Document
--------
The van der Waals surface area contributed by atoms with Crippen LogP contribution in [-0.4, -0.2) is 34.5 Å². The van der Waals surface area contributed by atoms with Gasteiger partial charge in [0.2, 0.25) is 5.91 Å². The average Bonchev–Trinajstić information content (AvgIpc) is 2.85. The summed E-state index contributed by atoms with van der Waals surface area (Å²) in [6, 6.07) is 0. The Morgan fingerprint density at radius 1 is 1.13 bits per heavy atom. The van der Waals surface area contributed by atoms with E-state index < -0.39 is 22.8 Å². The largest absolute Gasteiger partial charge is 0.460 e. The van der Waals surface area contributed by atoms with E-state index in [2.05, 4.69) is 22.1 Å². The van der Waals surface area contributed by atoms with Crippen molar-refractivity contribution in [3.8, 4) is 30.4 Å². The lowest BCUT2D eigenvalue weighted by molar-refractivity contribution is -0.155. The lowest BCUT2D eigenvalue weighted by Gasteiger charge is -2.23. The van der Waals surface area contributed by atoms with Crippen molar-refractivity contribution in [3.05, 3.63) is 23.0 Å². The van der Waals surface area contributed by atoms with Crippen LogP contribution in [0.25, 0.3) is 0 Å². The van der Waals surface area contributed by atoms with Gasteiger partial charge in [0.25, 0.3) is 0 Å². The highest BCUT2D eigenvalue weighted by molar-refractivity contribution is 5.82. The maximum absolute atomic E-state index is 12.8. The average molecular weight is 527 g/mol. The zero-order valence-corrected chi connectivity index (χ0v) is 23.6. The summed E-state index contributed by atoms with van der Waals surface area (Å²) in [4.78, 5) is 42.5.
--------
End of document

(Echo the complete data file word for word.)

The van der Waals surface area contributed by atoms with Crippen LogP contribution in [-0.4, -0.2) is 34.5 Å². The van der Waals surface area contributed by atoms with Gasteiger partial charge in [0.2, 0.25) is 5.91 Å². The average Bonchev–Trinajstić information content (AvgIpc) is 2.85. The summed E-state index contributed by atoms with van der Waals surface area (Å²) in [6, 6.07) is 0. The Morgan fingerprint density at radius 1 is 1.13 bits per heavy atom. The van der Waals surface area contributed by atoms with E-state index < -0.39 is 22.8 Å². The largest absolute Gasteiger partial charge is 0.460 e. The van der Waals surface area contributed by atoms with E-state index in [2.05, 4.69) is 22.1 Å². The van der Waals surface area contributed by atoms with Crippen molar-refractivity contribution in [3.8, 4) is 30.4 Å². The lowest BCUT2D eigenvalue weighted by molar-refractivity contribution is -0.155. The lowest BCUT2D eigenvalue weighted by Gasteiger charge is -2.23. The van der Waals surface area contributed by atoms with Crippen molar-refractivity contribution in [3.05, 3.63) is 23.0 Å². The van der Waals surface area contributed by atoms with Crippen LogP contribution in [0.25, 0.3) is 0 Å². The van der Waals surface area contributed by atoms with Gasteiger partial charge in [0.25, 0.3) is 0 Å². The highest BCUT2D eigenvalue weighted by molar-refractivity contribution is 5.82. The maximum absolute atomic E-state index is 12.8. The average molecular weight is 527 g/mol. The zero-order valence-corrected chi connectivity index (χ0v) is 23.6. The summed E-state index contributed by atoms with van der Waals surface area (Å²) in [4.78, 5) is 42.5.